As if keeping tabs on my kids’ calendars, total steps, and credit card balance wasn’t enough, Apple’s new feature that reports daily screen time has provided yet another thing to cause me angst — thanks a lot Apple! It turns out I spend an obscene amount of daily hours on my phone, from shopping on Etsy or Amazon, to working on my Salesforce or Google apps. But hey, at least I can take solace in the fact that I’m not alone — US mobile usage is now at 3.3 hours a day, more than double the 1.6 daily hours logged in 2012.
Companies are all too aware of usage trends as well. In fact, data shows mobile is one of the top three technologies expected to have the most transformational impact on businesses by 2020.
So if mobile’s growing ubiquity is common knowledge, why aren’t more companies delivering engaging mobile experiences? The answer is simple — it’s hard. Building user experiences for iOS and Android and enhancing them with backend services requires heavy development work and can become costly and time-consuming. This is especially true given that 48% of IT organizations have a significant mobile developer skills gap, with an additional 33% anticipating one in the next two years. And whether it’s fair or not, consumers today expect every mobile experience to be just as immersive, intuitive and easy-to-use as those of Spotify, Google Waze, or Instagram. That’s a high bar.
This is why I’m so excited about Lightning Platform Mobile, a set of tools and services that are fundamentally changing how mobile app development is done, empowering businesses to bypass expensive development work and deliver beautiful apps that are fast, future-proofed, and tightly connected to customer data. One of my favorite examples is Jumbo, a century-old Dutch supermarket chain that built an employee app for internal collaboration and task management, and a customer app for nutritional info and same-day delivery orders — all in the span of eight weeks. Another is global equipment rental provider United Rentals, who armed its salespeople with an app that reduced the complexity of finding business opportunities and bolstered the team’s ability to drive sales.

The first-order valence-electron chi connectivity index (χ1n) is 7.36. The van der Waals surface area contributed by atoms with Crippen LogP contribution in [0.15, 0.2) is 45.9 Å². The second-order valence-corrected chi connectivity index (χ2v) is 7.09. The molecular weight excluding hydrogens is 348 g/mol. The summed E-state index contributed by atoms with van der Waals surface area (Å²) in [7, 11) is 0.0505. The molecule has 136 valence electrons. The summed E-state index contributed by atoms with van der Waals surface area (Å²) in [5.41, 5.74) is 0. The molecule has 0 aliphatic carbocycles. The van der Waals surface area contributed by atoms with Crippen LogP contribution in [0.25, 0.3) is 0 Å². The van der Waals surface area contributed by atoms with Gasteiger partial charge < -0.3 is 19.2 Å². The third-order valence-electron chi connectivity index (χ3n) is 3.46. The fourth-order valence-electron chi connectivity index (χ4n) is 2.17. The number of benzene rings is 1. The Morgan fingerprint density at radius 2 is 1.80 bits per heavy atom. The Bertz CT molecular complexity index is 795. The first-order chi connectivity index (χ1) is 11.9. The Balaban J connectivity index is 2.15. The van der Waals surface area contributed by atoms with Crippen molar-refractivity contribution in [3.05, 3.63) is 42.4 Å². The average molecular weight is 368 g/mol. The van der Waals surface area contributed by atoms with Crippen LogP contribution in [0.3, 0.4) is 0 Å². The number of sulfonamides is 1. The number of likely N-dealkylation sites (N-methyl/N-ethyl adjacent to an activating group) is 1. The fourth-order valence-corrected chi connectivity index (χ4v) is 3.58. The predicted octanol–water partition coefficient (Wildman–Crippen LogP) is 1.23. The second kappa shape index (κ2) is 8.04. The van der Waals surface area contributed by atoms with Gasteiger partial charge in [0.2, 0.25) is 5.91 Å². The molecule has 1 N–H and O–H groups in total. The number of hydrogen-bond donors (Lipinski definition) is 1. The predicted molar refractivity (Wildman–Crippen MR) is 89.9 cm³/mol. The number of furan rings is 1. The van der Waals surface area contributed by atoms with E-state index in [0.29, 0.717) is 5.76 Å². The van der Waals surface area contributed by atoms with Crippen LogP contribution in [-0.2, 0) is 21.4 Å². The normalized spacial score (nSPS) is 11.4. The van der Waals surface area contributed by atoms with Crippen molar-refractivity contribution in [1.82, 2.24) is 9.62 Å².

Lightning Platform Mobile includes:
Mobile Services that make adding backend services a breeze for business users. With Mobile Services, admins can add more power to their mobile apps with elaborate workflows, Einstein’s declarative AI services, and integration to third-party data. And new with this release, admins can add mobile push notifications — all with the click of a button.
The all-new Mobile Publisher empowers admins to publish employee and customer apps directly on the App Store and Google Play. Mobile Publisher takes care of the entire packaging and submission process, making it quicker and easier than ever to get apps published and updated. Read more about Mobile Publisher here, and find out how Cornell University and Mercer are already using it to transform how they engage with students and customers.
And most important of all, mobile apps built on Salesforce are tapping into the world’s #1 CRM, ensuring robust customer data acts as the lifeblood that powers everything companies build on our platform.
My next post will dive into how companies can tap into the broader ecosystem of Salesforce AppExchange offerings and industry partners to realize their visions for mobile. On that front, following our Apple partnership announcement at Dreamforce we recently announced that the Salesforce Mobile SDK for iOS is now live, and available for businesses and developers to build apps for iPhone and iPad.
In the meantime, you can read more about Lightning Platform Mobile here, learn the necessary skills for low-code mobile publishing on Trailhead here, and you’re always welcome to connect with me on Twitter at @LeylaSeka. According to Apple Screen Time, I’m on my device for four hours and 42 minutes every day, so I’m not that hard to catch.
Read about how Trailblazers like United Rentals, Jumbo, National Instruments and Crossmark are building mobile apps with low-code and solving real business problems along the way.